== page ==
MURPH
Texas Department of Crimininal Justice  /  AP
This undated police booking photo shows Brian Murph, one of more than 100 victims of Hurricane Katrina flown to Rhode Island from New Orleans last week.
updated 9/23/2005 2:54:30 PM ET 2005-09-23T18:54:30

After Hurricane Katrina hit New Orleans, federal officials flew Brian Murph and more than 100 other victims to Rhode Island. They were greeted by the governor and cheered by residents.

Then the handcuffs were placed on Murph.

State police did criminal background checks on every evacuee and found that more than half had a criminal arrest record — a third for felonies. Murph was the only one with an outstanding arrest warrant, for larceny and other crimes.

Around the nation, state and local authorities are checking hurricane survivors’ pasts as they are welcomed into homes, schools, houses of worship and housing projects. In some states, half the refugees have rap sheets.

“It’s a balancing act,” said Kyle Smith, deputy director of the Kansas Bureau of Investigation. “We don’t want to treat them like criminals after they have been traumatized, but we want to make sure they are in no danger nor the families they are housed with.”

Some detect bias in identity checks
Civil libertarians call the checks thinly veiled race and class discrimination against people who have suffered already. The checks, they say, are made on those evacuated or forced to seek help from charities or others — in other words, people who are often black and poor.

“I think it’s happening partly because of who these people are and where they came from,” said Steve Brown, executive director of the Rhode Island ACLU. “The mere fact that people have past criminal records in and of itself doesn’t say anything about harm to the community.”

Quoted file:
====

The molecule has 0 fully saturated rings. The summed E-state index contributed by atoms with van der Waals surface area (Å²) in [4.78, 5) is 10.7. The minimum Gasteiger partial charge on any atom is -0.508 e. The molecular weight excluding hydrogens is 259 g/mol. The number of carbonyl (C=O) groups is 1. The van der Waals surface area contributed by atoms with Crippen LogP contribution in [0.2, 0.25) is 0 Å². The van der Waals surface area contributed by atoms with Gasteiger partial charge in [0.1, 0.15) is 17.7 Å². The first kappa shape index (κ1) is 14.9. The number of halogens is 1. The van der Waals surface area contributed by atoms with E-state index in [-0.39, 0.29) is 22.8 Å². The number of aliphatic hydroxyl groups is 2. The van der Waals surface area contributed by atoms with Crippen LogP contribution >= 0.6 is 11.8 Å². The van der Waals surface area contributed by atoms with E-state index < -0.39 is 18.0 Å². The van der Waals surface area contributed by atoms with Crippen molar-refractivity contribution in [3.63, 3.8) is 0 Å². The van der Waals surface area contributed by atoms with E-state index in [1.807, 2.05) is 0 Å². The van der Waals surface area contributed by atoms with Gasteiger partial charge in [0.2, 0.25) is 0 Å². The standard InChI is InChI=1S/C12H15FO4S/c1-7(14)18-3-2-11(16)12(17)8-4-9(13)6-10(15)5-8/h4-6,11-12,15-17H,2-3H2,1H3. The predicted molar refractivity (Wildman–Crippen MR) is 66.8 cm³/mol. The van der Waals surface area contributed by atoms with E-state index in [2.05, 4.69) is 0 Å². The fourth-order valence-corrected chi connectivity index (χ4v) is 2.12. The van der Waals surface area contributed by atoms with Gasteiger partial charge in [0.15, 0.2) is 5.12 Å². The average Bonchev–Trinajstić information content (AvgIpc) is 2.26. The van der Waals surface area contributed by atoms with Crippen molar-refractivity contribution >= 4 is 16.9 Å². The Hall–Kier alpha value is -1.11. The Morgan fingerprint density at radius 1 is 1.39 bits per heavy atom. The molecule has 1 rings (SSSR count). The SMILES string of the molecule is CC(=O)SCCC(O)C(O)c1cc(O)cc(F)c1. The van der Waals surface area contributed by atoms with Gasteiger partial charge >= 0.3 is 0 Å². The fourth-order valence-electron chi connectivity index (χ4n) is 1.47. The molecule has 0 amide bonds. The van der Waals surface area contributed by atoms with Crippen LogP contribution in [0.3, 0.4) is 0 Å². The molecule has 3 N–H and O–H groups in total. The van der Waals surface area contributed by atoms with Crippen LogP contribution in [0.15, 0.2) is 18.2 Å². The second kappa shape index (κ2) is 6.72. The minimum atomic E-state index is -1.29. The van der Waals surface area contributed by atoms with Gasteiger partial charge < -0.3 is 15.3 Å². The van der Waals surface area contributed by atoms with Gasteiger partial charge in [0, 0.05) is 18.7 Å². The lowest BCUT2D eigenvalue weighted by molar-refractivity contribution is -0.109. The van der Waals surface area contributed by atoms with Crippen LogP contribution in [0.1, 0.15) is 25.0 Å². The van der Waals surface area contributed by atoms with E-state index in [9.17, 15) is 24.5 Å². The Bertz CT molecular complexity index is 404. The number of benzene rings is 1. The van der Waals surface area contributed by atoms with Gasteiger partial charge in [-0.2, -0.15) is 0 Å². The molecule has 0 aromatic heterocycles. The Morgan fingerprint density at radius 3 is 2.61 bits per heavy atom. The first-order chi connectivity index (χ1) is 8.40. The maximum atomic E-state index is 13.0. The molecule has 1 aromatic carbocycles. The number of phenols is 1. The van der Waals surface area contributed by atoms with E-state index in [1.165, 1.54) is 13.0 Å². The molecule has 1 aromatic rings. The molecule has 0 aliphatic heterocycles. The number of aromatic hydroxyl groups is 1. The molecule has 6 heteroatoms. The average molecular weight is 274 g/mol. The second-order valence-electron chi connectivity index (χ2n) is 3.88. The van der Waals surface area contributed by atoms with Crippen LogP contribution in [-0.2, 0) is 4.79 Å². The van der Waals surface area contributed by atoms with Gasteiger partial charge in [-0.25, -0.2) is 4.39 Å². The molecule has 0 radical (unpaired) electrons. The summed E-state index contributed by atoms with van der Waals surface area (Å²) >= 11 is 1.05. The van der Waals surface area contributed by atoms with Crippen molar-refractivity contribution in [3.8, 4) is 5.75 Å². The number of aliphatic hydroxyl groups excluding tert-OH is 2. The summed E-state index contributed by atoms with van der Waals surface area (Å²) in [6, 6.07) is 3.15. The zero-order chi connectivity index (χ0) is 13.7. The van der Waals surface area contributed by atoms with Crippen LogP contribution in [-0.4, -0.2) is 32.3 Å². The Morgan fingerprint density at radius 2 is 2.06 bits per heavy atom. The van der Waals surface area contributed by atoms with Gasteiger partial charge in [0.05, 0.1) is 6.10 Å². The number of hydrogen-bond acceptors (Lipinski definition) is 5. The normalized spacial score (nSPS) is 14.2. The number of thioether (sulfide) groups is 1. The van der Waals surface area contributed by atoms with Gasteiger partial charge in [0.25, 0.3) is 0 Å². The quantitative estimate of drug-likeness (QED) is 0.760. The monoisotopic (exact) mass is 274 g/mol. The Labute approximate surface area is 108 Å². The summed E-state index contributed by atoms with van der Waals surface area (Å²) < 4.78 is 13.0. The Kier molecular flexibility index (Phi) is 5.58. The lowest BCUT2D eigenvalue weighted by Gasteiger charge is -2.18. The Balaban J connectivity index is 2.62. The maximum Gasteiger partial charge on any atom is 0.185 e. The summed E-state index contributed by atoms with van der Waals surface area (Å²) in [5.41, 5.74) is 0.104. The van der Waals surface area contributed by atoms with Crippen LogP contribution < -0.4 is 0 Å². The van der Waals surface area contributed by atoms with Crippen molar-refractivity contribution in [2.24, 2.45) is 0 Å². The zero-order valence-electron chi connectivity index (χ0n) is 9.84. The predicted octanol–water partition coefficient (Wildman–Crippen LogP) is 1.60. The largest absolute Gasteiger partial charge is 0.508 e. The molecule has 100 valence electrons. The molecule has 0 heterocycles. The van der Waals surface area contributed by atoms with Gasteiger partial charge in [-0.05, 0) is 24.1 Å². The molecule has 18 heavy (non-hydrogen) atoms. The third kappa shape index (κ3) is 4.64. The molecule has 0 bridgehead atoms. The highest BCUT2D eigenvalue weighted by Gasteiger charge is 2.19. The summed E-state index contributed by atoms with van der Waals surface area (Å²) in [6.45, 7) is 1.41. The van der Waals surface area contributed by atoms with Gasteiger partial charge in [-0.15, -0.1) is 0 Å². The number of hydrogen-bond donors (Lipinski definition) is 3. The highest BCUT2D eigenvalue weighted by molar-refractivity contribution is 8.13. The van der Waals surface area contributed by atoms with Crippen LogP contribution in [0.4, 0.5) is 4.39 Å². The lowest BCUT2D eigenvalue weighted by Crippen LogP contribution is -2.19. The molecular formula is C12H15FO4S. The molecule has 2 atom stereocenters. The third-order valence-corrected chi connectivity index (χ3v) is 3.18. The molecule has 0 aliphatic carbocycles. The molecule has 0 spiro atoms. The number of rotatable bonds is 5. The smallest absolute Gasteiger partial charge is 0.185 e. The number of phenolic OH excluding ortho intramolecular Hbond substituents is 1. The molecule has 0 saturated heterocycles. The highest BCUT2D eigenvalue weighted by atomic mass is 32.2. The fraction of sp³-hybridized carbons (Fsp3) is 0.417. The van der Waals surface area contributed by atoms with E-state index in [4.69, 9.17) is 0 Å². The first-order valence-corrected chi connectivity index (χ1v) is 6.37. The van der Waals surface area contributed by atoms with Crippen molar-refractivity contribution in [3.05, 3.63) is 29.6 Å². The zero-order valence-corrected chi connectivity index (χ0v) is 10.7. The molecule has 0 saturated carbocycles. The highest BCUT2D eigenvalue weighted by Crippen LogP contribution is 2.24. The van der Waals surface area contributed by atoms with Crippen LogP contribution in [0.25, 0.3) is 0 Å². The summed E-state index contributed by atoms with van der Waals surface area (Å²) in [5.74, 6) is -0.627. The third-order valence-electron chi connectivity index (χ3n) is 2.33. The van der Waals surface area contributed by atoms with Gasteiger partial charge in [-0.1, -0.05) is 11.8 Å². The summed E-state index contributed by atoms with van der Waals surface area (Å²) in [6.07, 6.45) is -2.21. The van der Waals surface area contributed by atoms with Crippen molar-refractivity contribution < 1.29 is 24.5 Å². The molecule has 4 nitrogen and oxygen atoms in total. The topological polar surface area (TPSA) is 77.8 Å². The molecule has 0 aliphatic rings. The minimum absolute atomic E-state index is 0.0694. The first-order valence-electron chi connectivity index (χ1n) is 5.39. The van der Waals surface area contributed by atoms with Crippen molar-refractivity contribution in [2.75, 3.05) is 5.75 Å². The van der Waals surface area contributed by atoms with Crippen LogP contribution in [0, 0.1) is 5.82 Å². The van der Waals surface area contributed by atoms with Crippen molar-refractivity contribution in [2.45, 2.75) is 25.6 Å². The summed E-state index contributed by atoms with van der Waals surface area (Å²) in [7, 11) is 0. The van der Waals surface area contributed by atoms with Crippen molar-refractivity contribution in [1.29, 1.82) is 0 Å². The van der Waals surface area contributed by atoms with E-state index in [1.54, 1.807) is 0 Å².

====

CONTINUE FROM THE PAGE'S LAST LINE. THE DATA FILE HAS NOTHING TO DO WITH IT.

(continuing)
Some state and local governments screened just those refugees evacuated by the federal government. Others screened anyone placed in private homes — and screened the hosts as well.

South Carolina
In South Carolina, state police checked every evacuee flown there by the government. Of 547 people checked, 301 had criminal records, according to Robert Stewart, state Law Enforcement Division chief.

While most had been law-abiding for years or had committed minor offenses, the group included those convicted of rape or aggravated assault. Two had warrants but were not held because the states weren’t interested in extraditing them.

“This was all done for everyone’s protection,” Stewart said. “If you’re going to be sheltering people, it would be prudent for people taking them in to know what criminal pasts they might have.”

West Virginia
The state police in West Virginia said roughly half of the nearly 350 Katrina victims evacuated by the government to that state had criminal records, and 22 percent have a history of committing a violent crime.

Other states
In Massachusetts, where about 200 evacuees were flown to a military base on Cape Cod, criminal background checks turned up six sex offenders and one man wanted for rape in Louisiana. Two of the sex offenders have since left the state, said Katie Ford, a spokeswoman for the state public safety office. The rape suspect was being held on $250,000 bail.

In Tennessee, police checked every federal evacuee flown to Knoxville and found outstanding warrants for two people in Louisiana — but Louisiana did not want to extradite them.

In Texas, with more than 300,000 refugees, local officials have run 20,000 criminal background checks on evacuees, as well as the relief workers helping them and people who have opened up their homes.

Most of the checks have found little for police to be concerned about. Philadelphia police found no criminals as of the middle of last week, even though the local ACLU branch objected to the checks themselves.

Some states don't check at all
Several states with thousands of refugees aren’t checking criminal backgrounds at all. Missouri has no formal effort to check its 6,000 refugees. Neither has California, which reported about 3,800 refugees earlier this month, or Maryland, Minnesota and Michigan, which together took in several thousand evacuees.

In Middletown, a community just north of Newport, several evacuees shrugged at the prospect of background checks and said they understood the state’s desire to learn more about them.

“I would like to know if there’s any skeletons in the closet with my neighbors or the community,” said one refugee, 38-year-old Carmen Williams.

© 2013 The Associated Press. All rights reserved. This material may not be published, broadcast, rewritten or redistributed.

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